How to Remove Oil Stains from Your Driveway or Garage
If your car leaks fluids or you spill some while filling up your vehicle, lawn mower or snow blower, your driveway might end up with a stain or two. Fluids such as oil, transmission fluid and gasoline can leave a stain on paved driveways and garage floors. Because these liquids are all different, cleaning techniques vary slightly from fluid to fluid and surface to surface.
Whether the stain is new or old, there are some basic steps to help remove marks left by leaked fluids from a paved driveway or an uncoated concrete garage floor.
How to Remove Oil Stains from Your Driveway
Oil can leave a dark stain on your pavement. Here are some steps to help remove those stubborn oil stains from your driveway, according to Good Housekeeping.
- Determine whether the fluid is wet or dry. If the spill is new, start by covering the stain with cat litter, cornstarch, baking soda or cornmeal, which may help absorb the extra moisture.
- Once the pavement is dry, or if the stain was already dry, wet the stain with water and scrub with a stiff brush and a paste made from baking soda and water.
- Finally, rinse the pavement with a hose and let it air dry.
To remove dried oil from concrete, douse the stain with spray lubricant and then rinse with water, says Reader’s Digest. Another method, according to the Los Angeles Times, is to put engine degreaser on the stain and scrub it with a wire brush, then cover with kitty litter before sweeping it up.
How to Remove Transmission Fluid Stains from Your Driveway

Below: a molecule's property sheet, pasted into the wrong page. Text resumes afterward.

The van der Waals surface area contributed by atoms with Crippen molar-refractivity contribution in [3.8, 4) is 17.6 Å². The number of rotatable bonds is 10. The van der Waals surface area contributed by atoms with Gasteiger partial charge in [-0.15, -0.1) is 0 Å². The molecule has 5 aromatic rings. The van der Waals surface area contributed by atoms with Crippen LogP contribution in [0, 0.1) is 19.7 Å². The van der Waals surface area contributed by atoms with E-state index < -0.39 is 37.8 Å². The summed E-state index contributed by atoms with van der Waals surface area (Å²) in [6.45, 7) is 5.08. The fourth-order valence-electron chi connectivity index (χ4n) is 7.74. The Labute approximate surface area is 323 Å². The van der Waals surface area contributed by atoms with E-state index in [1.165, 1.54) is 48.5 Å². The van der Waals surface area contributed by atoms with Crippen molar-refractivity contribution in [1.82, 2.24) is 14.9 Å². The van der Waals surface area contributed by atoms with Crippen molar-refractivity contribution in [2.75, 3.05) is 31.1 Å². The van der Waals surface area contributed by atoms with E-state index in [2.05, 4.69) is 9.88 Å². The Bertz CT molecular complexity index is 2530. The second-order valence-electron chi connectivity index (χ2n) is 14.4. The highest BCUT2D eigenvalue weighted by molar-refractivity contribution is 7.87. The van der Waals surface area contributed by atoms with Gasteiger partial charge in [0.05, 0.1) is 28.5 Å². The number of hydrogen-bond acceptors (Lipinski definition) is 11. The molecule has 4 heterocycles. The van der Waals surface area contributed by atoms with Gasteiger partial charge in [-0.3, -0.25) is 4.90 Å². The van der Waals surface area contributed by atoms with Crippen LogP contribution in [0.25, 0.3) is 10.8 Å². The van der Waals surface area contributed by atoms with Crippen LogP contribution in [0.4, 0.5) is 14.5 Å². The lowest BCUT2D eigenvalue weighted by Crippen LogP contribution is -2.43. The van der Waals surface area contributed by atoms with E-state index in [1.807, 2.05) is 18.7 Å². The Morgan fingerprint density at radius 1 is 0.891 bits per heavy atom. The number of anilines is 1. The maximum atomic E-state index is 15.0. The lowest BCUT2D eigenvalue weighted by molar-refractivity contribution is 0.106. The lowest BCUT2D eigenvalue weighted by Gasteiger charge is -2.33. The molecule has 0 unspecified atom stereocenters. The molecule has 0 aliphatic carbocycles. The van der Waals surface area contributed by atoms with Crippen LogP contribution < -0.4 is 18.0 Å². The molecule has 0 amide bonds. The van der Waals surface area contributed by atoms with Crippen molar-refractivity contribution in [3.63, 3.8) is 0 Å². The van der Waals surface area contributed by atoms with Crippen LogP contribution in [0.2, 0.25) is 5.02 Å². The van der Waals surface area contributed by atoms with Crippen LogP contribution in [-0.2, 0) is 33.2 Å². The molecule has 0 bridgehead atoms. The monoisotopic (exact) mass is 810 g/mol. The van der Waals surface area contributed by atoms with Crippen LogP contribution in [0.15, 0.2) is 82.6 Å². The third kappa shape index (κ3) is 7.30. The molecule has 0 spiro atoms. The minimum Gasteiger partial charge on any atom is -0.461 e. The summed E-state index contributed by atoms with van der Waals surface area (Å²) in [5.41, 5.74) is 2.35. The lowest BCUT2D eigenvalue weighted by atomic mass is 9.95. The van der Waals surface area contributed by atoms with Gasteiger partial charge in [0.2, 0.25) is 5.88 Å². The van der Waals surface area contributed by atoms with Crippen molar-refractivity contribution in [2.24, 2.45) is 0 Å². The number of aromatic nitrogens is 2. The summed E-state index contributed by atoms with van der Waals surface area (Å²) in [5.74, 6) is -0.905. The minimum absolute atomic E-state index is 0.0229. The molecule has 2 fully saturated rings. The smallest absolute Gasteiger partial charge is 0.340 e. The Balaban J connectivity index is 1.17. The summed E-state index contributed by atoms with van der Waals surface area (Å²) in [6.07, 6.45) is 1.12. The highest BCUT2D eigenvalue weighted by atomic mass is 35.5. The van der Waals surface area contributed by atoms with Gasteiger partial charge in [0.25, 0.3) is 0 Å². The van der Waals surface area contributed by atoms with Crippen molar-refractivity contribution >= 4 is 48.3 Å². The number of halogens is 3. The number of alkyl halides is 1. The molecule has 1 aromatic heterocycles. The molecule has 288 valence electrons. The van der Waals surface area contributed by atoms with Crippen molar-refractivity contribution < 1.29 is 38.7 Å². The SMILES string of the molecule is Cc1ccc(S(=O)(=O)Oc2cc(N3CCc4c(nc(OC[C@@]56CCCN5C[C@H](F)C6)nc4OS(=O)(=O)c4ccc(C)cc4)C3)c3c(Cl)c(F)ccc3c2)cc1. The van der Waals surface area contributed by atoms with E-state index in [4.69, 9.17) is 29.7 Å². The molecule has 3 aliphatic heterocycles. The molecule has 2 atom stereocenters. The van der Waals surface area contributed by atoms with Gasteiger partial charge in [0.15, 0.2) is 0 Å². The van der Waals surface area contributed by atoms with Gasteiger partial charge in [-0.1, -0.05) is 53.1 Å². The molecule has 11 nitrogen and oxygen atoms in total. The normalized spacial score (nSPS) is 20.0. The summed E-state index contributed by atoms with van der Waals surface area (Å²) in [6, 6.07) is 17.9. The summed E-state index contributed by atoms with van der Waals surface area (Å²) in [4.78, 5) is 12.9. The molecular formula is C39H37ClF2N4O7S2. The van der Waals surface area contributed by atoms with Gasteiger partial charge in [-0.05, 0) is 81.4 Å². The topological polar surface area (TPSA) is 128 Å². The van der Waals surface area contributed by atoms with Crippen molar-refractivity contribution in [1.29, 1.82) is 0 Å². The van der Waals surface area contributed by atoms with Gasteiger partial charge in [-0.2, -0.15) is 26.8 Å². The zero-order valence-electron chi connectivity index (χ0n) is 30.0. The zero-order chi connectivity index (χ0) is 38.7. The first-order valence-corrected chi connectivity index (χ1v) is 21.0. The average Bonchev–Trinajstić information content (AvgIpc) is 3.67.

Transmission fluid spills or leaks may leave a bright red stain on light-colored concrete. Here are some suggested steps for removing the stain from Reader’s Digest:
- Spray the stain with oven cleaner and let it sit for 10 minutes.
- Use a stiff brush to scrub the spot and rinse with a hose at its highest pressure.
- If the stain is still there, Reader’s Digest suggests repeating the process.
How to Remove Gasoline Stains from Your Driveway
Spilled gasoline not only leaves stains on your paved driveway; the marks are likely accompanied by an odor you’ll want to neutralize. Good Housekeeping recommends the following tips for removing a gasoline stain:
- Put on protective gloves and goggles.
- Soak a fresh gas spill with cat litter, baking soda or commercial absorbents.
- Sweep the soiled litter or absorbent into a coffee can with a lid. Talk to your local fire department about how to properly dispose of it.
- Scrub the stain with a mixture of dishwasher liquid and water. Let it soak in for a few minutes before rinsing with a hose.
- If that doesn’t take care of the problem, Good Housekeeping suggests buying trisodium phosphate from a hardware store, mixing it with warm water and scrubbing the spill with the solution until the stain lightens.
Those spilled fluids may be unsightly, but they may not be permanent. If the cleaning tips outlined above don’t fully remove the stain, you may want to consider a professional cleaner to do the job.
Originally published on June 4, 2015.
– [AN OIL STAIN IS SHOWN ON A CONCRETE DRIVEWAY.]
– [ONSCREEN TEXT]: Oh no! A dried oil stain!
– [VIEW CHANGES TO A RED BRICK WALL.]
– [A HAND ENTERS FROM THE RIGHT SIDE AND IS WEARING A SAFETY GLOVE. THE HAND IS HOLDING A BOTTLE OF SPRAY LUBRICANT.]
– [ONSCREEN TEXT]: Spray lubricant
– [THE HAND HOLDING THE SPRAY LUBRICANT DISAPPEARS AND A GREEN GARDEN HOSE ENTERS FROM THE RIGHT SIDE OF THE SCREEN.]
– [ONSCREEN TEXT]: Water
– [VIEW CHANGES BACK TO THE OIL STAIN ON THE DRIVEWAY.]
– [HAND ENTERS FROM THE BOTTOM OF THE SCREEN AND BEGINS SPRAYING THE STAIN WITH THE SPRAY LUBRICANT.]
– [ONSCREEN TEXT]: Spray. Spray. Spray.
– [ONSCREEN TEXT]: Rinse! [THE HOSE ENTERS FROM THE BOTTOM OF THE SCREEN AND BEGINS RINSING THE STAIN. THE WORD “RINSE” BEGINS TO FADE.]
– [ONSCREEN TEXT]: Air-dry
– [THE WATER MARK ON THE DRIVEWAY SLOWLY DRIES. WHEN IT’S FULLY DRY, THE OIL STAIN IS GONE.]
– [ONSCREEN TEXT]: Oil-free!
– [ALLSTATE LOGO]
– [ONSCREEN TEXT]: Quick Fix
– [ONSCREEN TEXT]: allstate.com/blog